II. Stanza 2 mentions what we need to do in waiting for the Lord’s return
"We’ll gird our loins, my brethren dear, Our distant home discerning;
Our absent Lord has left us word: Let every lamp be burning."
(Sumphonia: "Our absent King the watchword gave, ‘Let every lamp be burning.’
We look afar, across the wave, Our distant home discerning.")
 A. In view of the passing of time, we need to gird up the loins of our mind: 1 Pet. 1.13
 B. While we are present in this body, we are absent from the Lord: 2 Cor. 5.6-8
 C. As we wait for His return to take us home, we need to let our lamps be burning: Matt. 25.1-13

III. Stanza 3 mentions the attitude that we need to have in times of trouble
"Should coming days be cold and dark, We need not cease our singing;
That perfect rest naught can molest, Where golden harps are ringing."’
(Sumphonia: "Should coming days be dark and cold, We will not yield to sorrow,
For hope will sing with courage bold, ‘There’s glory on the morrow.’")
 A. Even though some days are cold and dark, we need not cease our singing, just as Paul and Silas sang when in prison: Acts 16.25
 B. The reason that we can still sing is that no one can molest the perfect rest for which we are looking: Heb. 4.6-9
 C. Some object to the mention of harps in heaven, claiming that since heaven will be a spiritual place there will be no literal, physical harps there; but the apostle John does use harps as a figure to represent something pertaining to those who stand before the throne of God, and it seems reasonable that if an inspired writer of the New Testament can use such language in the scriptures, then we ought to be able to use it in our songs to represent the same concept: Rev. 5.8, 15.2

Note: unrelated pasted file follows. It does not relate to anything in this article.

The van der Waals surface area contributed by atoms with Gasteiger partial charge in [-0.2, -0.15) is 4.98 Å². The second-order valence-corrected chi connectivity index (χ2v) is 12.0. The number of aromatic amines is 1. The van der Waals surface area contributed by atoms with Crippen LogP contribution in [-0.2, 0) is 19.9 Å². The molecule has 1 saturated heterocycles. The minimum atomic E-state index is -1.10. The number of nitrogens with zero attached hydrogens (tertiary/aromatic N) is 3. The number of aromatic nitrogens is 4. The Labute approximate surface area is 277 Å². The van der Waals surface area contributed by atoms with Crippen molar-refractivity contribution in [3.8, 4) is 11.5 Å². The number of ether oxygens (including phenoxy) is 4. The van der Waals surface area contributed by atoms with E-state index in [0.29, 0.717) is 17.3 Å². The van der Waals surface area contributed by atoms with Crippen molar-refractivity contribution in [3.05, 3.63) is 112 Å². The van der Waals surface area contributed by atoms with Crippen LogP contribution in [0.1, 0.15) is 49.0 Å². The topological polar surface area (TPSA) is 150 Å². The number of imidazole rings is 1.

IV. Stanza 4 mentions the Lord’s call for us to come home
"Let sorrow’s rudest tempest blow, Each cord on earth to sever;
Our King says, ‘Come;’ and there’s our home For ever, O for ever!"
(Sumphonia: "Let storms of woe in whirlwinds rise, Each cord on earth to sever.
There, bright and joyous in ther skies, There is our home forever.")
 A. Sorrow’s rudest tempests will continue blowing to sever each cord on earth because it is appointed for men to die once: Heb. 9.27
 B. However, the child of God can look forward to that time when the Lord shall say, "Come, you blessed of my Father, inherit the kingdom the kingdom prepared for you from the foundation of the world": Matt. 25.34
 C. Then we shall receive our home forever and forever because we shall have eternal life: 1 Jn. 2.25

     CONCL.: The chorus emphasizes the fact that as we approach death we are standing at the river’s edge looking to the shining land beyond.
"For O (now) we stand on Jordan’s strand; Our friends are passing over.
And, just before, the shining shore We may almost discover."
While God has given many things in this life for me to enjoy, and I have responsibilities here on earth, my main goal is ultimately to go to be with Him in heaven. Therefore, I need to be using my time wisely in preparation for death and eternity, knowing that "My Days Are Gliding Swiftly By."